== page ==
Monday, July 22, 2013

Medium Geese

This is an excerpt from the second part of a three-part series on geese published in Backyard Poultry magazine but not posted online. The five American Poultry Association recognized breeds, range from 13 to 17 pounds in weight. Many unrecognized breeds are raised by devotees of these birds, so deeply entwined in our history and hearts.

All geese are related to the wild geese that still migrate across the globe. Knobbed Chinese and African Geese are descended from the wild Asian Swan Goose. American Buff, Pomeranian, Sebastopol, Embden and Toulouse are descended from European Graylag Goose. All show some influence of the wild Bean Goose. Among medium geese, Pilgrim Geese are a modern composite developed from traditional Gray Geese and the old West of England Geese. The traditional American Gray Goose, a larger domesticated version of the Western Graylag, has never been formally recognized but was the dominant breed raised in America since Colonial days.

Many unrecognized goose breeds are attractive and useful. The United Nations Food and Agriculture Organization has identified 96 breeds or genetic groups of geese worldwide.

Lyn Irvine says, in her 1961 book, Field with Geese, “No other creature so rapidly turns grass into flesh – the commonest weed into the most coveted food.” They can be turned out in fields after harvest to glean and clean. They are vegetarians and may look with disdain, as only a dignified goose can, on the relish with which ducks devour insects and snails.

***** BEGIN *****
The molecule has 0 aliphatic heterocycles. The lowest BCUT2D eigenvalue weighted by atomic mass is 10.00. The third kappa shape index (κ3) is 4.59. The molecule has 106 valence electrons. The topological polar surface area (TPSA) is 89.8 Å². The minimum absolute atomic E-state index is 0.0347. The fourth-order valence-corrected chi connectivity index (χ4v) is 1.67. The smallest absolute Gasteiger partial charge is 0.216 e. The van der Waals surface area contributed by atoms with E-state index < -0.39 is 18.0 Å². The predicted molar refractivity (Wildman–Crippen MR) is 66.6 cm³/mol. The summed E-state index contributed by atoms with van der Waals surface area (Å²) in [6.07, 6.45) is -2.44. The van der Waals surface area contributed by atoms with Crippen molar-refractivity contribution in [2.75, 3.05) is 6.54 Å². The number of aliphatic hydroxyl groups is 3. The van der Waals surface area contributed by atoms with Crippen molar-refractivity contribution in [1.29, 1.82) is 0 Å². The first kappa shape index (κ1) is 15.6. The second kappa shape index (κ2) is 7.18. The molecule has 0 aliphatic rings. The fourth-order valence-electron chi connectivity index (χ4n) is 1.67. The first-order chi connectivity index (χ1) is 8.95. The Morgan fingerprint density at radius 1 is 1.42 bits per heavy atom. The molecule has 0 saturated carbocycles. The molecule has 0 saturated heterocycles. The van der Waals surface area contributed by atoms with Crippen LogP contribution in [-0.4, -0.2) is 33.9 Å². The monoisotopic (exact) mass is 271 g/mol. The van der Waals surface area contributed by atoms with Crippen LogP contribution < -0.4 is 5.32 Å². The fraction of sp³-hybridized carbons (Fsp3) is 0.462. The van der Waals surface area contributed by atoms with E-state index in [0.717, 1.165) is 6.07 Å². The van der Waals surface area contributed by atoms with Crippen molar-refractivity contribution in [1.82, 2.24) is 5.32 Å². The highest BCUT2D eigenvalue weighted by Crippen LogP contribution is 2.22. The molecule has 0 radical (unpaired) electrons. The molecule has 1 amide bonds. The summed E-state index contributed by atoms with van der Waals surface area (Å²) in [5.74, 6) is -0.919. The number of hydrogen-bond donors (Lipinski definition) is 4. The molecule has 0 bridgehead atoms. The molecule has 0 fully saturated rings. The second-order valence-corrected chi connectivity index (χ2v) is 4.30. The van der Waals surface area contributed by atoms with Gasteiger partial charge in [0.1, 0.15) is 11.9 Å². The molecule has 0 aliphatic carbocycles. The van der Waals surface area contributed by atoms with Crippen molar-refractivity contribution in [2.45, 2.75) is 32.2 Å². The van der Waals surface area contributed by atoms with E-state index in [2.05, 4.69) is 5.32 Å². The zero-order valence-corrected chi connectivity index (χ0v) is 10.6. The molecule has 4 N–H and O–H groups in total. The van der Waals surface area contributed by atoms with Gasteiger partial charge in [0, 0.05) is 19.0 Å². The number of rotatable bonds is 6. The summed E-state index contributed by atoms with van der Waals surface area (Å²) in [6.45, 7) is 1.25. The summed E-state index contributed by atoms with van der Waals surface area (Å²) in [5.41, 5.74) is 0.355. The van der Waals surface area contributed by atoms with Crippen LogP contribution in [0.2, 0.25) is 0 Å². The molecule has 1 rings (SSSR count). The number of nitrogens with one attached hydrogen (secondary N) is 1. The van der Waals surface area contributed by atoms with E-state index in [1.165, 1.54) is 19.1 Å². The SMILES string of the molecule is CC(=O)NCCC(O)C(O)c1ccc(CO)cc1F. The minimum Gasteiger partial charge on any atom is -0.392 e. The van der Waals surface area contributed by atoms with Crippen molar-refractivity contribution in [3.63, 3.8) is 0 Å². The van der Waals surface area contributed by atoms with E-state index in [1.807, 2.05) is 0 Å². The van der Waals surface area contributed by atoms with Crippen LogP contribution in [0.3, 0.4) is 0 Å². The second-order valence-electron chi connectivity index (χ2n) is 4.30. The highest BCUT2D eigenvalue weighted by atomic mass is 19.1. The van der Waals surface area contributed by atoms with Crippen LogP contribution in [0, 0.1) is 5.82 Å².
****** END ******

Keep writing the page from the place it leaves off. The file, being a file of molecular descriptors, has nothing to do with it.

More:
Medium geese are the most popular being kept today, according to waterfowl breeder and judge James Konecny, president of the International Waterfowl Breeders Association.

“The vigor is up, they are easier to manage, there are more sources to purchase them and the availability of day-olds makes them popular farm birds,” he said.

Medium geese grow and mature faster than heavy breeds. In one full year, goslings can hatch in the spring and grow to experience a complete breeding cycle by the following spring.

“You don’t need to be as patient as you need to be with heavy geese,” he said. “You can get there and see what you’ve got in the first year.”

Geese are sociable and usually enjoy going to shows. Judges enjoy them and they often do well, going to Champion Row. The best success is with geese kept on the farm for their whole lives, though. The stress of changing environmental conditions, the dangers of hot weather and exposure to disease increase the risks even for the hardiest birds.  

Goose Breeds

Recognized traditional medium goose breeds are Sebastopol, Pilgrim, American Buff, Pomeranian and Steinbacher. The Steinbacher is the most recent addition to the Standard of Perfection, being recognized in 2011. John Metzer of Metzer Farms in California finds geese very variable in personality. No single bred stands out as most calm and personable in his experience, because individuals vary so much from calm to aggressive.

“There’s no one breed that is always the best,” he said.

Sebastopol geese look as if someone curled their feathers. Their soft, flowing ruffles give them the appearance of fantastic dream birds. Their feathers are as much as four times as long as normal feathers, with flexible shafts that spiral, draping down to the ground. Traditionally white, their fanciers are experimenting with breeding them in buff, blue, gray, and saddleback color varieties. Konecny calls them “the Silkies of the goose world.” Dave Kozakiewicz keeps these beautiful birds in Michigan.

Despite their decorative appearance, they are an ancient utility breed, hardy and respectable egg layers of 25-35 eggs a year. The breed is associated with Eastern Europe, around the Danube River and the Black Sea.